Income Inequality a Growing Problem For Housing Market
The left’s favorite hammering point – income inequality – is getting ready to be a major issue again in American politics. According to a new report from Financial Times, the income gap between the country’s wealthiest and most poverty-stricken cities has reached the widest point in history. Because of this gap, the housing recovery now resembles an uneven scale, and analysts feel that it could be a sticking point when it comes to another economic boom.
Liberals often claim that the rich get richer and the poor get poorer, but the truth is that the income gap has widened and narrowed throughout the country’s history. Unfortunately, there has been a steady trend since the 2008 financial disaster that more closely resembles their usual rhetoric.
From Financial Times:
US Commerce and Labor Department data for the 100 largest metropolitan areas by population, analysed for the Financial Times by property website Trulia, found the income disparity between the 10th most expensive region and the 90th by home prices in 2013 hit its widest since records began in 1969.
It’s the terrible policies and philosophy of liberal politicians that has kept poor people from making significant gains in their lives. President Obama has made raising the minimum wage one of his primary goals, failing to realize that what people earn is a reflection of their value. Not their value as a human or their value as a loving husband. Not their value as a parent. But it is absolutely a reflection of their value to the marketplace.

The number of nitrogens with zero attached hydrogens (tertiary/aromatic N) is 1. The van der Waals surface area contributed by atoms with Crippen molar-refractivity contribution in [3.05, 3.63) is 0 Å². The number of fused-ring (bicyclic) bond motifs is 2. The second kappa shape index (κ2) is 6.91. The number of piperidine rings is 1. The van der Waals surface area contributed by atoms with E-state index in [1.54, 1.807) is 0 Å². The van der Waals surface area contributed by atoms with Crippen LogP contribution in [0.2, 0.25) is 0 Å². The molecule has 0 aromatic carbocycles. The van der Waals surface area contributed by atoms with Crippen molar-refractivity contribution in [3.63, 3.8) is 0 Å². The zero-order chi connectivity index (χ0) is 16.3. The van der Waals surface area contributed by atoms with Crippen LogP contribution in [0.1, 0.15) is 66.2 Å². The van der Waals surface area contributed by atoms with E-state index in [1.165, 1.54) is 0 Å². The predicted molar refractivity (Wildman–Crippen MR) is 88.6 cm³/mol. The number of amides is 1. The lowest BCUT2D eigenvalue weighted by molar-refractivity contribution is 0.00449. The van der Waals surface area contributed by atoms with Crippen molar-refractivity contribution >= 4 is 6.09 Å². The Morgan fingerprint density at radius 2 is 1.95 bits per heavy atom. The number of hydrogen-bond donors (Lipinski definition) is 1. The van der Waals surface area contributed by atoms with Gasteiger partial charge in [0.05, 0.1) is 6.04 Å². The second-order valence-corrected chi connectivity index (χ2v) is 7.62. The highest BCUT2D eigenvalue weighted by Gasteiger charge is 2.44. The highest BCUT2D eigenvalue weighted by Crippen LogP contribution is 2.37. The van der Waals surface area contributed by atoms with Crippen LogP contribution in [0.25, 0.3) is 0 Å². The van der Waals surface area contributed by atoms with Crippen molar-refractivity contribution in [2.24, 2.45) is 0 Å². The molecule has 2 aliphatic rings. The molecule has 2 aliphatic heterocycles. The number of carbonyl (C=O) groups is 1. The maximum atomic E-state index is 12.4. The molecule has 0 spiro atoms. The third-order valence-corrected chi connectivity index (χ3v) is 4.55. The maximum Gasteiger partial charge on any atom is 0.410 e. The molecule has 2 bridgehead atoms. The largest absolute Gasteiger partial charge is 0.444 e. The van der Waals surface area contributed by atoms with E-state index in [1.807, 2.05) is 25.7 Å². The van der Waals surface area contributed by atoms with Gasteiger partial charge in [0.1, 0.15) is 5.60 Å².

Even the most hard-headed liberal can see the truth as it is. If you gave everyone in the country $100,000 a year, we would have the same problem as we do now. Prices would skyrocket, those who want to work for their bread would still do so, and we would again see a disparate gap in income. If you believe in capitalism at its heart, you believe that a person should be paid according to their worth. That worth is determined by education, work, and skills, all of which are obtainable by most Americans.
The left wants to solve the income inequality problem with more government programs. They want to solve it with taxes. They want to solve it with welfare and food stamps. But that, as we’ve seen, only exacerbates the problem.
The wiser move is for government to get the hell out of the way. As citizens, we should band together and find ways to fund educational opportunities for children who can’t afford college. We should look to corporations to reach out to lower-income neighborhoods and show kids who don’t see a bright future that they can have it if they work for it. And we should stop taxing businesses small and large to the point where they can’t pursue economic opportunity in the land of the free. We will never be able to erase the gaps – nor should we want to – but we can get to the point where everyone has a fair shot. Whether people take that shot is entirely up to them.